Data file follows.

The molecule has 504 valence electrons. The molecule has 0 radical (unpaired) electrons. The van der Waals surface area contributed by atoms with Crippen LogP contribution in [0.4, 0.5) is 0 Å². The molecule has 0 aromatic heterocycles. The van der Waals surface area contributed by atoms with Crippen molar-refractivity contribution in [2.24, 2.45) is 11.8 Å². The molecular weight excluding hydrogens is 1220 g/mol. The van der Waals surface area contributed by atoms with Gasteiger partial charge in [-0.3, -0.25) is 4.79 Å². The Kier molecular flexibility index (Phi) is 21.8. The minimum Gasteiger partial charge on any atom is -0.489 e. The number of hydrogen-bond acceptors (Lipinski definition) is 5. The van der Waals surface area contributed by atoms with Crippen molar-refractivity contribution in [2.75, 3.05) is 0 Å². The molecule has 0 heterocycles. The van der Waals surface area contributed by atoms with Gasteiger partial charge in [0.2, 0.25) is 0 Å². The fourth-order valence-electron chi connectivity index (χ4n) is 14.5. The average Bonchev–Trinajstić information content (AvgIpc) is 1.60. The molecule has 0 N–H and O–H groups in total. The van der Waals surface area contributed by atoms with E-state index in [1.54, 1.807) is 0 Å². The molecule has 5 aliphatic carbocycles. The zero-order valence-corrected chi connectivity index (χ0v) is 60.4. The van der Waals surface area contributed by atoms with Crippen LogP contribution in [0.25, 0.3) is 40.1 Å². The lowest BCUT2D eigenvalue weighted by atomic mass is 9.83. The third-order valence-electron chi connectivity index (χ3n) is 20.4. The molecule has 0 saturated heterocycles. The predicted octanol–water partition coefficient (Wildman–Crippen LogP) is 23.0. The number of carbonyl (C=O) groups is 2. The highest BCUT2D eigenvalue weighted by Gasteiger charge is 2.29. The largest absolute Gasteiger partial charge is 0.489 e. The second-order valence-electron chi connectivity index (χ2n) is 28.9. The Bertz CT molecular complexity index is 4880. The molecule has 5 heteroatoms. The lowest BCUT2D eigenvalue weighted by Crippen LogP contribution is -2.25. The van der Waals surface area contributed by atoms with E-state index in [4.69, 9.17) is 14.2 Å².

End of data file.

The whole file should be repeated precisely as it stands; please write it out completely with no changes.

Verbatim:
The molecule has 504 valence electrons. The molecule has 0 radical (unpaired) electrons. The van der Waals surface area contributed by atoms with Crippen LogP contribution in [0.4, 0.5) is 0 Å². The molecule has 0 aromatic heterocycles. The van der Waals surface area contributed by atoms with Crippen molar-refractivity contribution in [2.24, 2.45) is 11.8 Å². The molecular weight excluding hydrogens is 1220 g/mol. The van der Waals surface area contributed by atoms with Gasteiger partial charge in [-0.3, -0.25) is 4.79 Å². The Kier molecular flexibility index (Phi) is 21.8. The minimum Gasteiger partial charge on any atom is -0.489 e. The number of hydrogen-bond acceptors (Lipinski definition) is 5. The van der Waals surface area contributed by atoms with Crippen molar-refractivity contribution in [2.75, 3.05) is 0 Å². The molecule has 0 heterocycles. The van der Waals surface area contributed by atoms with Gasteiger partial charge in [0.2, 0.25) is 0 Å². The fourth-order valence-electron chi connectivity index (χ4n) is 14.5. The average Bonchev–Trinajstić information content (AvgIpc) is 1.60. The molecule has 0 N–H and O–H groups in total. The van der Waals surface area contributed by atoms with E-state index in [1.54, 1.807) is 0 Å². The molecule has 5 aliphatic carbocycles. The zero-order valence-corrected chi connectivity index (χ0v) is 60.4. The van der Waals surface area contributed by atoms with Crippen LogP contribution in [0.25, 0.3) is 40.1 Å². The lowest BCUT2D eigenvalue weighted by atomic mass is 9.83. The third-order valence-electron chi connectivity index (χ3n) is 20.4. The molecule has 0 saturated heterocycles. The predicted octanol–water partition coefficient (Wildman–Crippen LogP) is 23.0. The number of carbonyl (C=O) groups is 2. The highest BCUT2D eigenvalue weighted by Gasteiger charge is 2.29. The largest absolute Gasteiger partial charge is 0.489 e. The second-order valence-electron chi connectivity index (χ2n) is 28.9. The Bertz CT molecular complexity index is 4880. The molecule has 5 heteroatoms. The lowest BCUT2D eigenvalue weighted by Crippen LogP contribution is -2.25. The van der Waals surface area contributed by atoms with E-state index in [4.69, 9.17) is 14.2 Å².